A Publication of WTVP

Eating disorders like anorexia and bulimia are often seen as afflictions concerning only young women and teens, and are often overlooked in older women. Eating disorder treatment centers have seen an increase in older adult women seeking help. The National Eating Disorders Association reports that in 2003, one-third of all women admitted to inpatient eating disorders programs were individuals over 30 years old. Eating disorders in mid-life are caused by many factors, and it is important to examine the factors in order to address these often hidden disorders.

An intense fear of becoming fat and a dissatisfaction with one’s body drives eating disorders. Our culture and the media have embraced strict, unattainable ideals regarding weight and appearance for women. An eating disorder in middle life may be disguised by the cultural acceptance of unhealthy dieting and standards which often equate thinness with health. Moreover, a woman who is dieting in an attempt to “slim down” is often praised for her efforts and reinforced by others because she is attempting to attain the culturally established standard of beauty. However, this control of one aspect of life can easily become a slippery slope of obsession that gradually overtakes all other priorities in life. Even a normal weight gain of five to 10 pounds per decade of life triggers the fear and body dissatisfaction which can fuel the disorder.

The three categories of eating disorders are Anorexia Nervosa, Bulimia Nervosa and a general category—Eating Disorder Not Otherwise Specified (EDNOS). The criteria for Anorexia Nervosa includes a weight loss below 85 percent of what is normal and healthy, distortions in body image (feeling fat even when too thin) and an intense fear of becoming fat. Bulimia Nervosa is characterized by bingeing and then purging of food by self-induced vomiting, use of laxatives, diuretics or diet pills. Another behavior often seen in eating disorders is excessive exercise to burn calories. Others who do not meet the exact criteria for Anorexia or Bulimia may fall into the EDNOS category and may exhibit some of the above behaviors such as overeating, over-exercising or only eating certain foods.

The course of eating disorders in adult women varies. While some women in middle life are experiencing an eating disorder for the first time, often triggered by a diet, others have struggled since youth and continue to have eating issues. Still others may have had a history of eating disorder behavior that resolved or improved as a teen. A crisis in a woman’s life—such as loss or divorce—can trigger another episode of eating problems. Some women seeking treatment have had the eating disorder throughout their lives and as a result of the disorder are experiencing significant medical complications such as heart disease, brittle bones and increased psychiatric complications. Others may have obsessed about food and weight for years and developed more problems later in life. Sometimes adults seek help because they see their own teen struggling with eating problems and want help to prevent eating disorders in the next generation.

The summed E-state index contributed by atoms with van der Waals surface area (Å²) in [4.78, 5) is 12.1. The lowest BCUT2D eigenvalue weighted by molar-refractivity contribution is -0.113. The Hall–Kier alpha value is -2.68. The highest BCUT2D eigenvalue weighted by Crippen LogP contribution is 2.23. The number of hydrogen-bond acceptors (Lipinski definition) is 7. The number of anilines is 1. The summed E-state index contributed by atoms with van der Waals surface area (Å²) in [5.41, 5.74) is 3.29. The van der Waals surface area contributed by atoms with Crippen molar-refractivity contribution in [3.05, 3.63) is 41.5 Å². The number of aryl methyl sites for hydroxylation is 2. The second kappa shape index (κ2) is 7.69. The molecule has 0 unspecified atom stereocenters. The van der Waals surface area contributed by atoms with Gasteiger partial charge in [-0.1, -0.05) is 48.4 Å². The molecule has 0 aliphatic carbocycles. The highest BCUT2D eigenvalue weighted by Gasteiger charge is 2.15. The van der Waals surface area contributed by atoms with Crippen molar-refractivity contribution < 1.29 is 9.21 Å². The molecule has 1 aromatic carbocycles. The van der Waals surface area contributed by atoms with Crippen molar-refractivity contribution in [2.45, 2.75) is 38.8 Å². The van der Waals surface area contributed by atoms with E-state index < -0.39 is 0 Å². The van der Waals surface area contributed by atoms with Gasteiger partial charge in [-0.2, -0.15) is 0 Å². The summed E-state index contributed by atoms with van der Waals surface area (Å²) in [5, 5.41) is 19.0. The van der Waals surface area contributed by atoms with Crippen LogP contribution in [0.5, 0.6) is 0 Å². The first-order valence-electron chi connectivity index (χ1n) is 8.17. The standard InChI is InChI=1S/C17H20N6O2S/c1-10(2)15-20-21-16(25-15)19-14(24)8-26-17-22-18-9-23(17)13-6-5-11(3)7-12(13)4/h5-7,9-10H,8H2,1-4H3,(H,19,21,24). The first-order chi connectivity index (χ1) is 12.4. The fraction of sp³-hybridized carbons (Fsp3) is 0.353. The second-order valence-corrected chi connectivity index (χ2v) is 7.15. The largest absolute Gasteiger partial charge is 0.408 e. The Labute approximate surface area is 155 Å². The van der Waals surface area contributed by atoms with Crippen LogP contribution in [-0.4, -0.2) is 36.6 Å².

But adult women face additional barriers in seeking treatment. Older women may feel ashamed or embarrassed about having this common disorder and are therefore hesitant to seek treatment. Sufferers may fail to accept the reality of the aging process and that their bodies are moving further away from the cultural ideal. They may feel a stigma in having a disease that is thought to only affect the young. Women are caretakers of others and many feel they cannot take the time to care for themselves. A sufferer may be unwilling to give up control of the one thing in life that is controllable—thinness. She may be unwilling to give up the illusion that she is in charge. Paradoxically, as an eating disorder takes control, a person is taken more and more distanced from what is important to her.

Recovery includes challenging the “ideal” body standard and automatic negative thoughts that drive the dangerous behavior of anorexia and bulimia. Women must learn to identify their authentic inner selves and their authentic needs. They need to grieve the loss of the ideal body, which is intimately tied to greater self-acceptance. Then, they can examine the absence of the valued activities in their lives which they have sacrificed due to their eating disorder. With treatment, a woman learns to nurture the self through relaxation, creative energy and wholeness of mind, body and spirit. Middle age provides the potential for growth in both health and wholeness. Increased body acceptance frees the self to achieve greater satisfaction in relationships, acceptance of the self and the truly richer and valued experiences of life.

If you or someone you care about is concerned about eating disorders, please contact OSF Saint Francis Eating Disorders Program at 655-2738. tpw